89 Sense of Efficacy for the Role of CF/CT (R1) Question Clinical Faculty (trained) n=76 Cooperating Teachers (non-trained) n=25 T-Test Equal Variances Assumed T-Test Equal Variances Not Assumed Convey Role as CF/CT* Four Fundamental Roles of Mentoring* Foster Relationship Effectively Observe* Use a Variety Supervision Strategies** Effectively Conference Summatively Evaluate ST* Impact Professional Abilities of ST Provide High Quality Field Exp Likelihood ST Positively Affects Pupil Learning Likelihood ST Enters Teaching Likelihood ST Remains in Teaching Likelihood ST Positive Impacts Pupil Learning in First Year Likelihood ST Emerges as a Teacher Leader *significance <.05 **significance <.10

90 To what experiences do CF and CT attribute their mentoring acumen? GroupExperience% Indicating Most Important Experience Cooperating TeachersExperience as a classroom teacher 28.0% Clinical FacultyClinical Faculty training*38.7% * 20% of CF selected “experience as a classroom teacher” as Most Important.

91 RQ 2 RQ 3 RQ 1

92 What could explain......differences in student teaching outcomes associated with Clinical Faculty?....the lack of differences between CF and CTs in both intermediate and long-term outcomes?

93

94 Should we continue, discontinue, or change the W&M Clinical Faculty Program?

95

96 SOL Jam & Cram Program Evaluation in Use Berkeley Middle School SOL Jam & Cram Spring 1999

97 INPUTSPROCESSESOUTPUTS INITIAL OUTCOMES INTERMEDIATE OUTCOMES ULTIMATE OUTCOMES Analyzed SOL results and class performance Selected students:  C or B avg.  LPT  7 th gr. SOL Invited 175 “in the middle” students Moti- vational “recruit- ment”  Analyzed SOL test blueprints  Targeted specific SOLs for focused review  Review & enrichment activities  High-activity, novel instructional strategies  8 sessions (1/2 hour each)  Timely (week prior to SOLs)  Volunteer teachers (but paid)  Collaboratively planned lessons  Lunch & door prizes provided  Sense of “efficacy” for SOL success (survey of students)  SOL assessment results  Academically prepared for success in high school  Independent thinker  Responsible citizen  Lifelong learner SOL Jam & Cram

98 Why Did Students Attend? 7 th 8th 50%32%It is important to me to do my best in school. 33%65%I want to avoid having to go to summer school. 10%3%My parents made me sign up. 7%--Some of my friends signed up, so I did, too.

99 Why Did Students NOT Attend? 7 th 8th 4%--I do not enjoy learning. --6%I already know that I will have to attend summer school. 4%--I don’t’ believe that Jam & Cram would help me on any of the SOL tests. 4%6%I do not feel that I fit into the group of students who were selected to attend. 52%56%I have a conflict on the day of Jam & Cram, so I wouldn’t be able to attend. 26%25%I forgot to return the slip on time 9%--I can study fine on my own --6%I didn’t want to go. (“It was really stupid, dumb.”) --3%I don’t like school.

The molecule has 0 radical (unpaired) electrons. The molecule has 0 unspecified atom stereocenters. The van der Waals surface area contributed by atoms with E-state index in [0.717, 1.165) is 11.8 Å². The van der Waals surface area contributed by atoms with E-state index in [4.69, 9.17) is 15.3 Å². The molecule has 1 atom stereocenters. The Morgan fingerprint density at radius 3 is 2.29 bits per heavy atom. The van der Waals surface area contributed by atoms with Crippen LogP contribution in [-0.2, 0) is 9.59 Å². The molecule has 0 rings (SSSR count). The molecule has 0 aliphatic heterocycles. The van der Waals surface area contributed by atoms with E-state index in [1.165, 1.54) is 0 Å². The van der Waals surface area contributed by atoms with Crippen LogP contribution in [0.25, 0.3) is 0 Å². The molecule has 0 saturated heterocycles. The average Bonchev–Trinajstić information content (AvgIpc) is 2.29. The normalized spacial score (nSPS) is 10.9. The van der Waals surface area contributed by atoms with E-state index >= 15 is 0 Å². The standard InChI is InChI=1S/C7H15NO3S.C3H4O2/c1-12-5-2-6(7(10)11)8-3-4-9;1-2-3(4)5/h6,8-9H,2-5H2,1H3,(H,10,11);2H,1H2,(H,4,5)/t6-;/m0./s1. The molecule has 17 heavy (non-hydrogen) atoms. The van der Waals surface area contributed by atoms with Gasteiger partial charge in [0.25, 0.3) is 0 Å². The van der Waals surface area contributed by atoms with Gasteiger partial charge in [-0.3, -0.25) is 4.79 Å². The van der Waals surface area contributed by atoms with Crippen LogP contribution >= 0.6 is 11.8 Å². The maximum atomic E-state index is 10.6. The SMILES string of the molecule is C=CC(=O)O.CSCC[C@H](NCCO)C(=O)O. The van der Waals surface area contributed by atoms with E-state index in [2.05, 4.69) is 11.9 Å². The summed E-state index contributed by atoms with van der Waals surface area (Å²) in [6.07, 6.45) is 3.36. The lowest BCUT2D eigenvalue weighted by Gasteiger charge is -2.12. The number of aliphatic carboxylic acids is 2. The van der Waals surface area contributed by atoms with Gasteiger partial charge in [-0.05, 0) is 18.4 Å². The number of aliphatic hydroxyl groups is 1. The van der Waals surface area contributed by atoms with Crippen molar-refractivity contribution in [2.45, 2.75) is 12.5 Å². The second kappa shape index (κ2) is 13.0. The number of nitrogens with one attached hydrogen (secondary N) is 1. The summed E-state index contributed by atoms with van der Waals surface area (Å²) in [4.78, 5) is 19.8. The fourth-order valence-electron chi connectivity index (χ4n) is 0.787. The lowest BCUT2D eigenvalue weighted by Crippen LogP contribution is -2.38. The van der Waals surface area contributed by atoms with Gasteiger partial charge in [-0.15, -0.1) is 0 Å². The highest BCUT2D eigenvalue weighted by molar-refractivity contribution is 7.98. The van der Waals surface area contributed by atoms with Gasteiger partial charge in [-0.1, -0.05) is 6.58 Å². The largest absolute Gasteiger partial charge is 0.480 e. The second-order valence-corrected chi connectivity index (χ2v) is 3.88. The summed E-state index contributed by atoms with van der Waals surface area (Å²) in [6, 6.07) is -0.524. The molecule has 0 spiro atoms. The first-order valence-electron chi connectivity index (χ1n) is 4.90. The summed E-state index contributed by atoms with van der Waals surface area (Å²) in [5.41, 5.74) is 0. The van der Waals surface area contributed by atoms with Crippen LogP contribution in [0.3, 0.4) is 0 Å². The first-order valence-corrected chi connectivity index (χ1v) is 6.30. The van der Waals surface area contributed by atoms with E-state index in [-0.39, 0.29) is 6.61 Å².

100 Post-Survey Participants To what degree do you agree or disagree with the following statement: “Jam & Cram helped me to be better prepared for the SOL tests.” [4 pt. scale] 7 th Grade: th Grade: 3.25 Non-Participants 7 th 8 th 35%22%I wish I had attended 45%56%I’m glad that I didn’t attend because I think I did well anyway. 21%22%Other (mostly explanations of why they didn’t attend)

101 Percentage of Students Passing SOL Tests Berkeley Middle School Grade 8

102

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104 An Analysis of SOL Data: What We Can Learn 1.We did great last year with gains of percentage points in all areas! 2.Science is our strongest area: highest pass rate, highest advanced pass rate, and relatively low disparity. 3.Writing is a strong area: high pass rate and relatively low disparity…but very few advanced passes. 4.English/Reading is a relatively strong area with a high pass rate and a very high advanced pass rate. 5.Computer Technology is a consistently strong area…but has the second highest disparity group 6.Math 8 is conquerable…but the disparity is wide and our overall pass rate is still in shaky territory 7.History/Social Studies remains our greatest challenge in terms of overall pass rate and disparity by both ethnicity and gender…BUT we had whopping gains last year! 8.Our year 2002 class (last year’s 6 th grade) is academically strong. Our 2003 class (this year’s 6 th grade) is even stronger! 9.Jam & Cram was a successful strategy by all anecdotal accounts, but was not effective statistically speaking. We may want to repeat the program but with definitive subgroups of students and not in a single cram sessions. 10.SOL Resource class appears to have been a success based on pass rates alone (nearly 100%), although it has not been compared to control data.